Economic History Teacher Resources
Find Economic History educational ideas and activities
Showing 1 - 20 of 104 resources
Here is a fun lesson sure to boost your class' understanding and global awareness. They group up to research and describe the political, economic and social history of a chosen Muslim country. After researching population, statistical data, religion, politics, and economics of their country, they create a website and TV commercial to be shown at a UN conference. This is a great lesson which includes multi-media presentation, creative thinking, and could be used with any country.
Students gain understanding of economic history of United States in twentieth century by examining role of Department of Commerce. Student groups each analyze one quarter of twentieth century by researching role of Department of Commerce, and create pictorial timelines of economic history of United States.
Students compile and interpret data to present graphical representations of Buffalo's economy during the Great Depression. They calculate the unemployment and inflation rates, create a spreadsheet, and create a poster.
Eleventh graders research the acquisition of colonial outposts throughout the Pacific Ocean by the United States during the late-nineteenth century. They present their findings to the class and propose which countries or territories the United States should use for better trade relations.
In this economics text dictation, 9th graders take dictation on a passage about economic theory, applied economics, and economic history.
Through reading a variety of news articles and other informational texts, learners discover the political turmoil and intense ethnic and religious tensions that envelop the Ivory Coast today. Class members research the historical background of the region and discuss possible options to address this major world conflict. This would be a great way to connect your studies of historical revolutions and civil wars to modern world affairs!
Students explain that while cities have unattractive features, the density of human life enables energy efficiency, mass transit, recycling, and other benefits which are difficult or impossible in rural areas. This is the fifth in an excellent series.
Middle schoolers explore the concept and implications of extinction using the example of the Passenger Pigeon, once an extremely abundant species that was completely eliminated by humans.
Students use latitude and longitude to map the path of the Battle of Gettysburg.
Second in a three-part lesson plan on rivers, this lesson plan focuses on the flooding that occurs in riparian locations. First, learners take a look at facts about the Amazon River. They read online materials and fill in a worksheet as they proceed. In small groups, they research famous flash floods. There are many resource links to reading materials, making this a terrific scientific literacy lesson plan in addition to it being an enhancement to your earth science curriculum.
Cities are compared to living, breathing, metabolizing organisms. Fourth in a five-part series of lessons, this one focuses on the flow of materials through a city. Links to interesting websites and images make your delivery of information more interesting. Poetry about waste brings an interdisciplinary aspect to the lesson plan, which concludes by having collaborative groups prepare presentations to the class about what they learned.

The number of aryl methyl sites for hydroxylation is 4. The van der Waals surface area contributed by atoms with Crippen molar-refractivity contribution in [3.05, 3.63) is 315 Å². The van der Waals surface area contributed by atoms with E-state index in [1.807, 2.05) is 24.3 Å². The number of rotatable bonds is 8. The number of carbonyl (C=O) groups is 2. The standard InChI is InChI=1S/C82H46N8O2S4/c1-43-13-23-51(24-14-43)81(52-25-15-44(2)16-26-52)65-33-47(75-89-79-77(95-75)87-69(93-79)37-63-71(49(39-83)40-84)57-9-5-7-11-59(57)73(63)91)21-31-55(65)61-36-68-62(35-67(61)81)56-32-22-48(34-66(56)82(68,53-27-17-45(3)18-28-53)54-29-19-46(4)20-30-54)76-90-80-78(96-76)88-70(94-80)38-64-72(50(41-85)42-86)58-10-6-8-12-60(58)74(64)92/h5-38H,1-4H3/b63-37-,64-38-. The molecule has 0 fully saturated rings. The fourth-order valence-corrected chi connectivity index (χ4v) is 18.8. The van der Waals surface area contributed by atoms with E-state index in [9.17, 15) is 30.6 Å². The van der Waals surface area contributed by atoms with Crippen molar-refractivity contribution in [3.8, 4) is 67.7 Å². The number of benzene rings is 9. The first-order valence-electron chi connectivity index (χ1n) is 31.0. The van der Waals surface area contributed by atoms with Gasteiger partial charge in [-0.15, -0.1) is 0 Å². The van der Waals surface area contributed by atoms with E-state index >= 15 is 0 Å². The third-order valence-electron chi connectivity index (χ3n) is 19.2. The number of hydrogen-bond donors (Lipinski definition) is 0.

Students use Internet research to try to figure out how the Great Depression occurred.
Learners figure out the average salary of a Major League Baseball player, then identify MLB revenue sources in addition to ticket sales.
Students prepare for and learn through a walking tour of Philadelphia. In this history lesson, students support their studies with a field trip. This lesson could be adapted to suit regions with other historic places or museums.
Students share information about falcons, then read about how farmers are using falcons. In this falcon lesson, the teacher introduces the article with a discussion and vocabulary activity, then students read the news report and participate in a think-pair-share discussion about ways animals are used for crop protection. Lesson includes interdisciplinary follow-up activities.
Learn the value of a dollar in this video, which explains the natural transition from the gold standard. Asking viewers if they would trust gold or the U.S. Government, Sal explains how the concept of wealth has shifted and adapted throughout our economic history.
Young scholars complete a variety of activities as they examine the historical significance of the Transcontinental Railroad and the Golden Spike Ceremony in Promontory, Utah, which honored its completion. In one activity they plan and recreate a grander, more appropriate Golden Spike ceremony.
Students research some of the factors that affect the cohesiveness and integration of countries. identify, classify and explain ways in which a country's borders might affect its political cohesiveness. They label countries on a world map according to morphology categories.
Through analyzing two Renaissance works of art, have your class describe elements and principles, subject matter, history and medium. They use a compare and contrast strategy to interpret the meaning of the works of art. This is a motivating way to explore these topics.
Students identify the natural resources throughout the world and how people use them. Using the natural resources, they research the environmental and human impacts related to the extraction process. They choose one of their most valuable possessions and research its extraction process. They write a paragraph about the information they have gained and if they are going to continue to buy that product that harms the environment.